The Governor’s chart that supplies information about life sustaining businesses is broken down by Industry, Sector of that Industry, Subsector of that Sector, and finally the industry group within that subsector. After you determine what industry group your business falls into, just follow the chart to see if you are still permitted to be continue physical operations, those that do not have permission are not considered life-sustaining. For example, in the Natural Resources and Mining Industry there are two sectors: 1) Agriculture, Forestry, Fishing, and Hunting, and 2) Mining, Quarrying, and Oil and Gas Extraction. These sectors are then broken down into subsectors. The subsectors for the Agriculture sector include crop production, animal production, forestry and logging, fishing, hunting, and trapping, and support activities for agriculture & forestry. If you believe your business falls within one of those subsectors check to see if one of the corresponding industry groups applies to the work your business performs such as Oilseed and grain farming, fruit and Tree nut farming etc. If one of these does, then follow the chart to see if your industry group is permitted to continue physical operations. In the above example, all industry groups from the subsectors of Crop and Animal Production are permitted to continue physical operations, while none of the Forestry and Logging subsector industry groups rise to the level of life sustaining businesses. If your business is not considered a life-sustaining business, there is the option to request a waiver to be exempt to the business closure.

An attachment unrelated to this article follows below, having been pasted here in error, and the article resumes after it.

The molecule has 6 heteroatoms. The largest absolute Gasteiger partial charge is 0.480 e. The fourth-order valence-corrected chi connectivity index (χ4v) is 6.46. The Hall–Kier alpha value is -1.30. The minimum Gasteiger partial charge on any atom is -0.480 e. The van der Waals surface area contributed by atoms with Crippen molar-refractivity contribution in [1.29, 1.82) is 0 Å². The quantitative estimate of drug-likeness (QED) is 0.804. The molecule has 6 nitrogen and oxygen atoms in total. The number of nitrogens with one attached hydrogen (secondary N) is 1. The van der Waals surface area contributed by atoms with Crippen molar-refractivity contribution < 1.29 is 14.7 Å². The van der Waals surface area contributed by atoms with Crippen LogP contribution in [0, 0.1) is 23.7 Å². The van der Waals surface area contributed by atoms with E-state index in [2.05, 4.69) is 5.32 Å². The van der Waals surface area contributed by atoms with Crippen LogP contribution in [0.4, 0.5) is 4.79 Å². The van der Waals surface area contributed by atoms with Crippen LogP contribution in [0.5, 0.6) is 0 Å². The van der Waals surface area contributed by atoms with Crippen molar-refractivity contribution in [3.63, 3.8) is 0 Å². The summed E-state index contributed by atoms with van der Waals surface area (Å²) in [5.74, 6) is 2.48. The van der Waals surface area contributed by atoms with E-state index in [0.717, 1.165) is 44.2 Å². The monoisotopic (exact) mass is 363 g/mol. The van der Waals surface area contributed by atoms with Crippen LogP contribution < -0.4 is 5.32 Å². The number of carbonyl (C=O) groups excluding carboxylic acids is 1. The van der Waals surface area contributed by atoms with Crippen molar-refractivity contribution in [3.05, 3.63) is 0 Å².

It is also important to stay informed of the steps the Federal Government is taking in their effort to protect businesses and employees. The Federal Government has passed the Families First Coronavirus Response Act (FFCRA), which requires certain employers to provide their employees with paid sick leave and expanded family and medical leave for specified reasons related to COVID-19. The provisions in this act apply from April 1, 2020 through December 31, 2020. If you are an employer covered under this Act then you must provide paid leave entitlements to your employees. An eligible employee is considered an employee of a private sector employer with fewer than 500 employees, and certain public sector employers. These employees are eligible to receive up to two weeks of full or partial paid sick leave for COVID-19 related reasons. As an employer you may not discharge, discipline, or otherwise discriminate against any employee who lawfully takes paid sick leave or expanded family under FFCRA, files a complaint, or institutes a proceeding under or related to the FFCRA.
Many employers facing economic strain amid this global crisis must still comply with the Worker Adjustment and Retraining Notification Act (WARN) that require at least 60 days’ notice before mass layoffs that will last more than six months. The Federal WARN and Pennsylvania WARN acts apply to companies with 100 or more employees. It is imperative that you take the proper steps to make sure your business is in compliance with these laws as to avoid fines or civil penalties.
There are several loan packages that may be available to you as a small business owner, should you need it. Depending on your company’s situation you should keep yourself aware of the requirements to apply for Paycheck Protection Programs Loans, SBA Economic Injury Disaster Loan (EIDL), or the Standard 7(2) Loan. Keeping your options open as a business owner and taking advantage of the different options the government has rolled out in an attempt to keep businesses afloat is paramount to your business’s ability to successfully come out of this disaster.